We believe the creative arts have a unique and important role to play in building a shared identity for our communities. We strive to develop community cohesion and social interaction with Quakers and non-Quakers alike using participatory arts practice. Our work with individuals, community groups, artists and regional and national partners offers a programme that is contemporarily relevant. We encourage inclusivity and offer opportunities to those where access to the arts can be challenging.
Refugee Project – Displacement
Currently 60 million people worldwide are suffering from displacement (UN Refugee Agency UNHCR, 2015). People flee their homes and countries due to causes of war, conflict and injustice.
Leaveners have been working with refugee women and Restore Birmingham to explore women’s experiences of leaving their country and settling in the UK and the ongoing refugee crisis. The launch in September 2015 included an international poetry archive. Under the curatorship of Pete Stones, 11 poets from around the world published work about their experiences of and with displacement. The women responded to the work by exploring themes present in the poems and their own experiences of displacement and created textile prints, which have exhibited at P Café and the Peace Hub Birmingham, UK (January – February 2016).
During an art and philosophy event in collaboration with P Café, local community members were invited to respond through inter-cultural dialogue reflecting on the poems and textiles and to discuss topics around community and displacement. See the film here:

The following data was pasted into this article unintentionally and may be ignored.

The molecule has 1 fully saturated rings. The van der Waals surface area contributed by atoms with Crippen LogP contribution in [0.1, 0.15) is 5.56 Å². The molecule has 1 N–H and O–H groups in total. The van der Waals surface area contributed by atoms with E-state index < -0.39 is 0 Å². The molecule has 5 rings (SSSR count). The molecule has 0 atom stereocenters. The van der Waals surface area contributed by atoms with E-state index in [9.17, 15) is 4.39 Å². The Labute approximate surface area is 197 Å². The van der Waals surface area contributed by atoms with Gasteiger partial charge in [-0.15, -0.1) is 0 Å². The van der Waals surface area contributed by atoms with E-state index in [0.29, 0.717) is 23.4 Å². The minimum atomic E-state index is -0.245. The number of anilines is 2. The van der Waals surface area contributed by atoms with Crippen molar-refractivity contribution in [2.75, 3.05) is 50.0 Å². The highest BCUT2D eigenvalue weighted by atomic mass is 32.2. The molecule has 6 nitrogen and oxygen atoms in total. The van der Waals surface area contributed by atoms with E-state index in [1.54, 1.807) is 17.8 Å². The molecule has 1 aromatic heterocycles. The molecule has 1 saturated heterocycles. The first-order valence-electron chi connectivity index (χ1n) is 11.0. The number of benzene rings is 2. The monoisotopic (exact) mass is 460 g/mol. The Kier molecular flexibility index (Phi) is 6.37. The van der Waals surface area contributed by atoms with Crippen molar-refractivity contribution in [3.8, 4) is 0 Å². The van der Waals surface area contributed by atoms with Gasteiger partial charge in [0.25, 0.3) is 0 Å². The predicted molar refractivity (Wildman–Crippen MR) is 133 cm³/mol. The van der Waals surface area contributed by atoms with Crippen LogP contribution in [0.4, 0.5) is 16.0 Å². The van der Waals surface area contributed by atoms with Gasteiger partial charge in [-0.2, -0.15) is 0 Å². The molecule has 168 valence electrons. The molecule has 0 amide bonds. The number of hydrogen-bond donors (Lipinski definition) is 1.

The ‘Displacement’ project was funded by the Bryan Lancaster Trust and supporting partners were P Café and Creative Astro.
Doing the Right Thing?
Throughout 2015 Leaveners have been working with young people of all backgrounds, exploring the stories and moral choices of conscientious objectors during WWI including connections to stories of young members of the prominent Birmingham Cadbury family. The project explored some of the alternative choices young people made, such as joining the Friend Ambulance Unit (Voices of War and Peace, University of Birmingham, 2015). Through drama and debate workshops young people reflected on questions around war and peace, and learned new skills in critical thinking and debating. Central to the project was the development of understanding and empathy towards different stances.
‘I found the session entertaining and eye-opening as I was introduced to new ideas’ (participant Young Muslims UK) [Image]
The ‘Doing the Right Thing?’ project was commissioned and funded by Central England Quakers and produced alongside the exhibition ‘Quakers in WWI’ at Birmingham Museum and Art Gallery. Supporting partner of the project was Birmingham Opera Company.